I likely want to see an image of this also. An image would answer other questions for me like:
“How do the planets compare in size & color?”
“How far apart are they?”
“How many days are their orbital periods?
So even though my original search didn’t include a question mark, I am still looking for answers. The page on the internet that best answers those questions for users will likely rank very high in search results.
That is what you need to focus on.
Stop worrying about how many times you have the keyword on the page, and instead think about how you can best serve people’s intended questions.
Important On-Page Optimizations
Even though your main focus is on answering people’s questions, there are many on-page changes you can do to boost your chances of ranking higher on Google or other search engines.
Write a clear and compelling Title, Meta Description and URL for each page of your site.
These three elements are what make up the snippet in Google search results. Therefore you need to give these some attention. This is your primary opportunity to tell visitors “Hey, come click me instead of all those other pages.”
Utilize any relevant schema markup options your CMS provides to make your snippet more visible.
If you do a search for “schema markup Weebly” (swap for the CMS you use) you will likely find a lot of help with this. Rich snippets make your listing stand out from the competition.
Optimize your pages to load fast and look good on any mobile, or desktop device.
Speed optimization is a pretty in-depth topic and can get complicated, but you need to give this some attention. Run your individual pages through GTmetrix and WebPagetest to get a sense of how they perform on desktop and mobile connections.
You should be shooting for under 4 seconds load time for every page on your site. You could have great content, but if users have to wait 5+ seconds to load each page on your site, they will just bounce and go to your competition.
Make your site secure using HTTPS.
Google has included HTTPS as a ranking signal, so sites that are secure get a small ranking boost vs pages that aren’t secure. Many website builders/CMS give you the option to add SSL to your site. Take advantage if they do.
All of the above applies to pages you have already published, and also applies to new pages you add to your site.
In order to find new opportunities, you’ll need to do some keyword research. First, you should think of the problem(s) you or your business is trying to solve. Then, find phrases people are actually using in searches to get answers to those problems.
When you have a list of phrases, you should prioritize them from high to low opportunity. Create new content/pages starting at the top of your list, and focus on helping solve your visitor’s problem(s).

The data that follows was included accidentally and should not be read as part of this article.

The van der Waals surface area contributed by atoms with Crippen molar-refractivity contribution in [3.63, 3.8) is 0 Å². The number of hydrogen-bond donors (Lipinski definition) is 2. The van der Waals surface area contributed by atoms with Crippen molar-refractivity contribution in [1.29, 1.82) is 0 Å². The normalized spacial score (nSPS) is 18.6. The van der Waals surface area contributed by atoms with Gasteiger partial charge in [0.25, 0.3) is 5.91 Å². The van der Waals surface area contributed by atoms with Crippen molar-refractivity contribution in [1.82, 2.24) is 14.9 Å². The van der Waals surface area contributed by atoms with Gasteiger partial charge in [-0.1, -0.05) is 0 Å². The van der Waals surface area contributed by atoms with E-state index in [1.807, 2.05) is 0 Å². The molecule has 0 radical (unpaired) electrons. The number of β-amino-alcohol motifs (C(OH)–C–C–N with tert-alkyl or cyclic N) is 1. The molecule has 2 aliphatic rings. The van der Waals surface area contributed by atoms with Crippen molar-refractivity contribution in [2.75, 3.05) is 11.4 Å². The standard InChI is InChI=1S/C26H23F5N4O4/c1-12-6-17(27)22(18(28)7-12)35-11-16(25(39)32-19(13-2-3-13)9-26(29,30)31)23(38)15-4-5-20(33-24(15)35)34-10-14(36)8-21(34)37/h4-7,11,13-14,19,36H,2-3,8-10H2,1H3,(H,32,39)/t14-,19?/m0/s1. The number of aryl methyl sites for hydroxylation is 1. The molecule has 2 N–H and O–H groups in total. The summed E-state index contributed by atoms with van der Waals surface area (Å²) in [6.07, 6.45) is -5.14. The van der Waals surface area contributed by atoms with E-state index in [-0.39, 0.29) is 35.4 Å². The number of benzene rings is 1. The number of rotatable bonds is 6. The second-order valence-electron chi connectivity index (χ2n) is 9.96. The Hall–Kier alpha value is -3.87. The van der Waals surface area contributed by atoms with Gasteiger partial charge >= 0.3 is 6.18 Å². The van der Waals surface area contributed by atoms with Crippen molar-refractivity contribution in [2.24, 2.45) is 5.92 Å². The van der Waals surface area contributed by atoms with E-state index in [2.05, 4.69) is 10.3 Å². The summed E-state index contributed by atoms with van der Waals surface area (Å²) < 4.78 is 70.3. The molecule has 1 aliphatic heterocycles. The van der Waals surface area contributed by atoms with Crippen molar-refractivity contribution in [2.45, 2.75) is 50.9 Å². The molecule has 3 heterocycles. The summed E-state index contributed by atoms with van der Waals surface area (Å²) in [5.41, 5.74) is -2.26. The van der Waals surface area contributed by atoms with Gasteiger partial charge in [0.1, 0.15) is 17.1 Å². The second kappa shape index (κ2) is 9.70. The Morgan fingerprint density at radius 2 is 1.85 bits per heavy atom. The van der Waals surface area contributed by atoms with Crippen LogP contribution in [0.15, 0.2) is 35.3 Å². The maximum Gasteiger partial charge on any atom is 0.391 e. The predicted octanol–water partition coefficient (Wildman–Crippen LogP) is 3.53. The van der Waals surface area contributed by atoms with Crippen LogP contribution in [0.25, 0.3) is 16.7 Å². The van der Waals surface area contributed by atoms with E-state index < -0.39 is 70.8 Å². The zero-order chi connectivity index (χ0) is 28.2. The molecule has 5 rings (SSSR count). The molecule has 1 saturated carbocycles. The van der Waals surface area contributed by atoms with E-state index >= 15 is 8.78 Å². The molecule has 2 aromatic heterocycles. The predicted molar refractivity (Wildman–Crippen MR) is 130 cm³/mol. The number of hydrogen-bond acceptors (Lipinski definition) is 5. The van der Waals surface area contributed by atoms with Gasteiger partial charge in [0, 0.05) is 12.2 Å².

So, this article is about DIY SEO. But in reality, off-page optimization involves other people. That doesn’t mean you have to hire someone to do off-page SEO for you, but you will need to find people that will share your content.
Create content that answers questions better than all other pages out there, and your off-page optimization job will be a whole lot easier.
Answer this question
Who will help me share my content, and why?
If and when you answer that question, you will be able to put together a plan to earn incoming links & mentions from around the web.
Incoming links can be from people on social media, or from other websites that link to your site or an individual page on your site.
Mentions are simply someone talking about your business or brand, without posting a link.
The more links and mentions your pages receive, the easier it is for people and search engines to see that your site is relevant and high quality.
Your plan for earning more links and mentions should include a specific list of people and websites to target.
Once you have this list, contact each and every one of them and explain to them why they should share your page/website with their audiences.
There are many other potential optimizations you can do, depending on your industry, your time and resources. The above are the most important tasks that you can start yourself today to rank higher organically in search.
You don’t need to do everything at once. Optimization takes time, and you may not see positive results for days, weeks or even months from the time you start.
Pace yourself for the long term. Your efforts WILL pay off.